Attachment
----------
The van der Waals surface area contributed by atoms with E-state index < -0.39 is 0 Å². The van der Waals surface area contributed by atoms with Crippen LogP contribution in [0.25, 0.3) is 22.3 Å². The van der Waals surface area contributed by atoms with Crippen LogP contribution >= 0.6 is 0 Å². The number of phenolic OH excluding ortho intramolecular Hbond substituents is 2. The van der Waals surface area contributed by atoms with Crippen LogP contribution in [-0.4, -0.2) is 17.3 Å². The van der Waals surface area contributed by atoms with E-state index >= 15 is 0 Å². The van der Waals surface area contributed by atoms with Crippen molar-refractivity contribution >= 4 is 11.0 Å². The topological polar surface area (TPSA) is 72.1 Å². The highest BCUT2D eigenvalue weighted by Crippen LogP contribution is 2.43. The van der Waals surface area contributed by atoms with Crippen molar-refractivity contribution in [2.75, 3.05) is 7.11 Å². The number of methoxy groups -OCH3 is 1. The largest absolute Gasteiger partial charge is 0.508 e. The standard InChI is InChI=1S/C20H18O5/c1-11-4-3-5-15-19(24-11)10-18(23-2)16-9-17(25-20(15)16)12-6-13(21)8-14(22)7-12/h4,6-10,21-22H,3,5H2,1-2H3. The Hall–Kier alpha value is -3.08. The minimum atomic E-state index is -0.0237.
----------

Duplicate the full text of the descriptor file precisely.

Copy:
The van der Waals surface area contributed by atoms with E-state index < -0.39 is 0 Å². The van der Waals surface area contributed by atoms with Crippen LogP contribution in [0.25, 0.3) is 22.3 Å². The van der Waals surface area contributed by atoms with Crippen LogP contribution >= 0.6 is 0 Å². The number of phenolic OH excluding ortho intramolecular Hbond substituents is 2. The van der Waals surface area contributed by atoms with Crippen LogP contribution in [-0.4, -0.2) is 17.3 Å². The van der Waals surface area contributed by atoms with E-state index >= 15 is 0 Å². The van der Waals surface area contributed by atoms with Crippen molar-refractivity contribution >= 4 is 11.0 Å². The topological polar surface area (TPSA) is 72.1 Å². The highest BCUT2D eigenvalue weighted by Crippen LogP contribution is 2.43. The van der Waals surface area contributed by atoms with Crippen molar-refractivity contribution in [2.75, 3.05) is 7.11 Å². The number of methoxy groups -OCH3 is 1. The largest absolute Gasteiger partial charge is 0.508 e. The standard InChI is InChI=1S/C20H18O5/c1-11-4-3-5-15-19(24-11)10-18(23-2)16-9-17(25-20(15)16)12-6-13(21)8-14(22)7-12/h4,6-10,21-22H,3,5H2,1-2H3. The Hall–Kier alpha value is -3.08. The minimum atomic E-state index is -0.0237.